Determined leaders don’t give up when they hit roadblocks. Instead, they put their head down, adapt, and push forward. This drive to keep pushing ahead can trickle down and motivate those they’re leading to work harder at accomplishing whatever the collective goal might be.

5. Clear Communication

There’s a reason why crowds will show up in droves to hear a politician speak—the most captivating politicians know how to communicate their vision effectively in a clear manner. Those with an especially charismatic personality often have strong beliefs and can be incredibly persuasive both with their words and body language. To put it rather simply—they’re good storytellers.

Charismatic leaders draw listeners in with good posture, eye contact, and hand gestures that work to help connect their words to the audience. They articulate their words to help convey their vision and deliver their message with the same confidence, whether they’re speaking to a single individual or an audience of 10,000 people.

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This sort of clear communication is key for the formulation of new goals and in gaining the trust of those around them to follow.

6. Creativity

The economy is changing faster than ever before, and you don’t have to look very far to realize how creativity and adaptability will drive the successes of tomorrow. So, what’s this have to do with charisma?

Well, charismatic people tend to think outside the box and look for new ways of doing things. This, of course, ties into having a passion and a vision. Not only do charismatic thinkers tend to be creative people, but they also challenge the status quo and take risks to make those visions a reality.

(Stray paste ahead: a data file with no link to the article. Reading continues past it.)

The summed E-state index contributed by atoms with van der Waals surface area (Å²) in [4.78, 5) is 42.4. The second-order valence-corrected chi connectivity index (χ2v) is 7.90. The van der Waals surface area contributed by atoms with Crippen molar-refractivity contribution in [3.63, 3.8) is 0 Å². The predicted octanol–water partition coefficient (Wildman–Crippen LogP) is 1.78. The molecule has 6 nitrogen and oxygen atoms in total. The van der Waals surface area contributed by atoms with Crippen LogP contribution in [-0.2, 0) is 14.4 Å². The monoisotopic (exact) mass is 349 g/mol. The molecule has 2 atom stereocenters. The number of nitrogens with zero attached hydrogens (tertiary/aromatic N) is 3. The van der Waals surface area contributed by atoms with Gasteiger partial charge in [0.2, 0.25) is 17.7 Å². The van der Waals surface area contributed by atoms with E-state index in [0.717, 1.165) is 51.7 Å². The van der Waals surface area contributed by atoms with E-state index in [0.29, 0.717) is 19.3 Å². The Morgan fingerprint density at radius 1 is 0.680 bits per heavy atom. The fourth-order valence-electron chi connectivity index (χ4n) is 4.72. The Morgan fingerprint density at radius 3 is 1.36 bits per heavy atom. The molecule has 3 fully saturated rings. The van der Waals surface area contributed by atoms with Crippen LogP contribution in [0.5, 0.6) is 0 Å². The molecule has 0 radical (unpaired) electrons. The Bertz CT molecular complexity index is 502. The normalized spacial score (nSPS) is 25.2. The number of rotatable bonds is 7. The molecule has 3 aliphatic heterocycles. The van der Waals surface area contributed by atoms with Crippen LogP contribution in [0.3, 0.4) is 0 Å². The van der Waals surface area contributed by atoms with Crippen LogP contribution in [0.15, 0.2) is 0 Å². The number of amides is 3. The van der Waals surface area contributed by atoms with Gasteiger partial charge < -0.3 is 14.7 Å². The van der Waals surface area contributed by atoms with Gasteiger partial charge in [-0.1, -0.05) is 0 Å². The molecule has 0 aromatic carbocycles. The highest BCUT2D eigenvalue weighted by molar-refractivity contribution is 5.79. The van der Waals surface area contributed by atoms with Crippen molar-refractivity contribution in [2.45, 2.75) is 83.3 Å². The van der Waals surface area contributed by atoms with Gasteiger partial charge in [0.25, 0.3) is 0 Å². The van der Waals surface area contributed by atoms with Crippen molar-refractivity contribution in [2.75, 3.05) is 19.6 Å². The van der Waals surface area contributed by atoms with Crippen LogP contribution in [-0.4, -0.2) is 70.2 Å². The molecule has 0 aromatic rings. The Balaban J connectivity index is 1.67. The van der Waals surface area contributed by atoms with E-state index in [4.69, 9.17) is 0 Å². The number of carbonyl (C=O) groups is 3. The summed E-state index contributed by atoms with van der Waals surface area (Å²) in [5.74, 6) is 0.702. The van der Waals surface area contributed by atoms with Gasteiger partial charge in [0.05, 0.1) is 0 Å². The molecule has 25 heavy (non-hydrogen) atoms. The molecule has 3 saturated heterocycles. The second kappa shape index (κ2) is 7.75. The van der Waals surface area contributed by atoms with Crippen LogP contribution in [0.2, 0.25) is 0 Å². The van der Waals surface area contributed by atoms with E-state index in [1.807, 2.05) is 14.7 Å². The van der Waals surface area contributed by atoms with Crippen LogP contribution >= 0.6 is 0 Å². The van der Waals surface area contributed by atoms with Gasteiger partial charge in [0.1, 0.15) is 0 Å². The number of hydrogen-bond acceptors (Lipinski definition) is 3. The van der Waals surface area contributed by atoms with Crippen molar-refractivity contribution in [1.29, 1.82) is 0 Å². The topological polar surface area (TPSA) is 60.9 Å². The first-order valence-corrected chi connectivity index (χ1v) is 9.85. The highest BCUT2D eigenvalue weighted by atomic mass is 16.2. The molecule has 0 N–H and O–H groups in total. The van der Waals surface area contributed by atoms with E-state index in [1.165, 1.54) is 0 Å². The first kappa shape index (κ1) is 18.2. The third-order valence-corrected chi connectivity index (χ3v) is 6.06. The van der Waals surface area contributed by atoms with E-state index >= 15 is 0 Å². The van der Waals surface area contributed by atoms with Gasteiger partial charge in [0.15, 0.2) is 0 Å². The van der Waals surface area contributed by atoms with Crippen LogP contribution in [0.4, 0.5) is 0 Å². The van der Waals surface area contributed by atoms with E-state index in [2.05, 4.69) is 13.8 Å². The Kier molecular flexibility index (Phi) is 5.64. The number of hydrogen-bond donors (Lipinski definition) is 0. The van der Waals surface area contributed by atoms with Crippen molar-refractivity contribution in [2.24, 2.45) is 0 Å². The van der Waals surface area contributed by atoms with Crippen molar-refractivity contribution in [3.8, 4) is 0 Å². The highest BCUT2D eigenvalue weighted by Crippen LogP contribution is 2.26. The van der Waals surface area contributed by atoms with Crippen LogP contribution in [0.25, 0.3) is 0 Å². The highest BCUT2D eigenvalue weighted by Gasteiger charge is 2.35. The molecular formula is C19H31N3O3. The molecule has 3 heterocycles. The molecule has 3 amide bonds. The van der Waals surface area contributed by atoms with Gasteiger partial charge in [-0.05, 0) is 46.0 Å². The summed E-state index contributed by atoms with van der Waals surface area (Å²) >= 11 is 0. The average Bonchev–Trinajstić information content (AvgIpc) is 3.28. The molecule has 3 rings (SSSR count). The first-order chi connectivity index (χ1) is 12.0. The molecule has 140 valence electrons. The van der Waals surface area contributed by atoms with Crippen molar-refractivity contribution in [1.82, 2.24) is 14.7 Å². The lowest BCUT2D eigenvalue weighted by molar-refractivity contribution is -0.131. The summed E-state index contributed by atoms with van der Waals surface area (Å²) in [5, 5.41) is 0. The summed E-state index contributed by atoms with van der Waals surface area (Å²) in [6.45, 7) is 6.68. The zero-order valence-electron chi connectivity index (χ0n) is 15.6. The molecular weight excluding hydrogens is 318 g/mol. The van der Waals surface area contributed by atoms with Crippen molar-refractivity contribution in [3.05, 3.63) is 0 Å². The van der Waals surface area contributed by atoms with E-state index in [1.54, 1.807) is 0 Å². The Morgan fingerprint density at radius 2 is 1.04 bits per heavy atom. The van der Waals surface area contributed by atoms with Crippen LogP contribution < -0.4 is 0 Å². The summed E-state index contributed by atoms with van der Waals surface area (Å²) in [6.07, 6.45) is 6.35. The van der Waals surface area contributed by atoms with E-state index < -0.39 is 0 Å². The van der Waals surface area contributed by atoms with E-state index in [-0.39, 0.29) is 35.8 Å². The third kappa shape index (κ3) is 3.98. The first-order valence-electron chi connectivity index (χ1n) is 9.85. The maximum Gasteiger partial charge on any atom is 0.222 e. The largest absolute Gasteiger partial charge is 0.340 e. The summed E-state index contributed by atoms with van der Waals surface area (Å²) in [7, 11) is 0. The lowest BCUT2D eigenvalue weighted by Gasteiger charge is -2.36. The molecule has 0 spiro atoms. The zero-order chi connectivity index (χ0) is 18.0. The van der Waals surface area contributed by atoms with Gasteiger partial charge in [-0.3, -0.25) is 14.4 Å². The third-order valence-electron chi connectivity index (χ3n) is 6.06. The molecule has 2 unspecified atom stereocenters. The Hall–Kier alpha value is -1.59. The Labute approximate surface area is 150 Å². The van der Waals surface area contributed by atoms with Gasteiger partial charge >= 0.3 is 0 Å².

The best managers not only think outside the box but also encourage those around them to tap into their creativity and look for better ways of doing things. A charismatic leader rises to meet the challenges that face them and view problems as opportunities for innovation.

To put into perspective just how important this quality is, a global survey of more than 1,500 CEOs from 60 countries found creativity was the most sought after attribute in a leader.[3] When leaders show that they have a creative spirit, they come across as incredibly charismatic and inspire others to follow that creative lead as well.

In Conclusion

The most charismatic leaders don’t just have a vision and know-how to effectively communicate it—they know how to adapt to the sudden changes thrown their way and still be persuasive and motivating.

The truth is, some people may be born with a little more natural charisma than others. Make no mistake about it, though—the traits of a charismatic leader can all be learned and developed.

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Featured photo credit: Priscilla Du Preez via unsplash.com